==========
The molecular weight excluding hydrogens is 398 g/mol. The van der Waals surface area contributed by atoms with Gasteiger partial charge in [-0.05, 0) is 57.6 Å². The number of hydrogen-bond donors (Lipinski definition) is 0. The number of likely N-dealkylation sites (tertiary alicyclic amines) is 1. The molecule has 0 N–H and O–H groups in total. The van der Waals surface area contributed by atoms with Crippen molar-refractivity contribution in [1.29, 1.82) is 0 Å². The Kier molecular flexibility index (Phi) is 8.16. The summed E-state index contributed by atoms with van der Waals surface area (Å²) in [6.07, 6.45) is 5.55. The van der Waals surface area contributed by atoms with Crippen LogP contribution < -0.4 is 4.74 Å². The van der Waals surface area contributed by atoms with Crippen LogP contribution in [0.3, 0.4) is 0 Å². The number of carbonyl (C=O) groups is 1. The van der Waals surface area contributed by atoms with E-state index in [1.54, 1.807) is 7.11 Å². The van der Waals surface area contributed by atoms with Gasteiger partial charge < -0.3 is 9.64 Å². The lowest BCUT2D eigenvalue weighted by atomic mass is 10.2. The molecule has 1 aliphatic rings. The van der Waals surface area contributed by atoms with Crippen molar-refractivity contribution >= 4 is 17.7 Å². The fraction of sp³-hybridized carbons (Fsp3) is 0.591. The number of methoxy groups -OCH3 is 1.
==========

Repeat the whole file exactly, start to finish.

The molecular weight excluding hydrogens is 398 g/mol. The van der Waals surface area contributed by atoms with Gasteiger partial charge in [-0.05, 0) is 57.6 Å². The number of hydrogen-bond donors (Lipinski definition) is 0. The number of likely N-dealkylation sites (tertiary alicyclic amines) is 1. The molecule has 0 N–H and O–H groups in total. The van der Waals surface area contributed by atoms with Crippen molar-refractivity contribution in [1.29, 1.82) is 0 Å². The Kier molecular flexibility index (Phi) is 8.16. The summed E-state index contributed by atoms with van der Waals surface area (Å²) in [6.07, 6.45) is 5.55. The van der Waals surface area contributed by atoms with Crippen LogP contribution < -0.4 is 4.74 Å². The van der Waals surface area contributed by atoms with Crippen LogP contribution in [0.3, 0.4) is 0 Å². The number of carbonyl (C=O) groups is 1. The van der Waals surface area contributed by atoms with E-state index in [1.54, 1.807) is 7.11 Å². The van der Waals surface area contributed by atoms with Gasteiger partial charge < -0.3 is 9.64 Å². The lowest BCUT2D eigenvalue weighted by atomic mass is 10.2. The molecule has 1 aliphatic rings. The van der Waals surface area contributed by atoms with Crippen molar-refractivity contribution >= 4 is 17.7 Å². The fraction of sp³-hybridized carbons (Fsp3) is 0.591. The number of methoxy groups -OCH3 is 1.